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I've built up a large database of banks in MongoDB. I can easily take this information and create indexes with it in whoosh. For example I'd like to be able to match the bank names 'Eagle Bank & Trust Co of Missouri' and 'Eagle Bank and Trust Company of Missouri'. The following code works with simple fuzzy such, but cannot achieve a match on the above:

from whoosh.index import create_in
from whoosh.fields import *

schema = Schema(name=TEXT(stored=True))
ix = create_in("indexdir", schema)
writer = ix.writer()

test_items = [u"Eagle Bank and Trust Company of Missouri"]


from whoosh.qparser import QueryParser
from whoosh.query import FuzzyTerm

with ix.searcher() as s:
    qp = QueryParser("name", schema=ix.schema, termclass=FuzzyTerm)
    q = qp.parse(u"Eagle Bank & Trust Co of Missouri")
    results = s.search(q)
    print results

gives me:

<Top 0 Results for And([FuzzyTerm('name', u'eagle', boost=1.000000, minsimilarity=0.500000, prefixlength=1), FuzzyTerm('name', u'bank', boost=1.000000, minsimilarity=0.500000, prefixlength=1), FuzzyTerm('name', u'trust', boost=1.000000, minsimilarity=0.500000, prefixlength=1), FuzzyTerm('name', u'co', boost=1.000000, minsimilarity=0.500000, prefixlength=1), FuzzyTerm('name', u'missouri', boost=1.000000, minsimilarity=0.500000, prefixlength=1)]) runtime=0.00166392326355>

Is it possible to achieve what I want with Whoosh? If not what other python based solutions do I have?

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3 Answers 3

Perhaps some of this stuff might help (string matching open sourced by the seatgeek guys):


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nice one, thanks –  cedbeu Aug 22 '13 at 17:32

For future reference, and there must be a better way to do this somehow, but here's my shot.

# -*- coding: utf-8 -*-
import whoosh
from whoosh.index import create_in
from whoosh.fields import *
from whoosh.query import *
from whoosh.qparser import QueryParser

schema = Schema(name=TEXT(stored=True))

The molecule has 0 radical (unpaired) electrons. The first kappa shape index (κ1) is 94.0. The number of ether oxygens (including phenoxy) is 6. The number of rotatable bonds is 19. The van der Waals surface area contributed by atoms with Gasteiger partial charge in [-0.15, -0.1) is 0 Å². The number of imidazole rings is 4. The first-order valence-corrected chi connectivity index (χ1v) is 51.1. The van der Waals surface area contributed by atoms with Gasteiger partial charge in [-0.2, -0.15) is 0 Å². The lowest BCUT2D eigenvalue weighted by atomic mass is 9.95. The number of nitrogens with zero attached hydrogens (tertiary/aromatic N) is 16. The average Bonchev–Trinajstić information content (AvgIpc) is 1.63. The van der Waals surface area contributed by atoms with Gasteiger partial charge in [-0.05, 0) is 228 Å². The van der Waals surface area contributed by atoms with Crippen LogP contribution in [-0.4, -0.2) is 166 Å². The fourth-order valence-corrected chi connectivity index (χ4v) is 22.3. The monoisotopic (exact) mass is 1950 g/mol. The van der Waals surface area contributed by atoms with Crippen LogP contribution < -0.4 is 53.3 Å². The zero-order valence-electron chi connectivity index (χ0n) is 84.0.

idx = create_in("C:\\idx_name\\", schema, "idx_name")

writer = idx.writer()

writer.add_document(name=u"This is craaazy shit")
writer.add_document(name=u"This is craaazy beer")
writer.add_document(name=u"Raphaël rocks")
writer.add_document(name=u"Rockies are mountains")


s = idx.searcher()
print "Fields: ", list(s.lexicon("name"))
qp = QueryParser("name", schema=schema, termclass=FuzzyTerm)

for i in range(1,40):
    res = s.search(FuzzyTerm("name", "just rocks", maxdist=i, prefixlength=0))
    if len(res) > 0:
        for r in res:
            print "Potential match ( %s ): [  %s  ]" % ( i, r["name"] )
        print "Pass: %s" % i

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You could match Co with Company using Fuzzy Search in Whoosh but You shouldn't do because the difference between Co and Company is large. Co is similar to Company as Be is similar to Beast and ny to Company, You can imagine how bad and how large will be the search results.

However, if you want to match Compan or compani or Companee to Company you could do it by using a Personalized Class of FuzzyTerm with default maxdist equal to 2 or more :

maxdist – The maximum edit distance from the given text.

class MyFuzzyTerm(FuzzyTerm):
     def __init__(self, fieldname, text, boost=1.0, maxdist=2, prefixlength=1, constantscore=True):
         super(MyFuzzyTerm, self).__init__(fieldname, text, boost, maxdist, prefixlength, constantscore)


 qp = QueryParser("name", schema=ix.schema, termclass=MyFuzzyTerm)

You could match Co with Company by setting maxdist to 5 but this as I said give bad search results. I suggest to keep maxdist from 1 to 3.

If you are looking for matching a word linguistic variations, you better use whoosh.query.Variations.

Note: older Whoosh versions has minsimilarity instead of maxdist.

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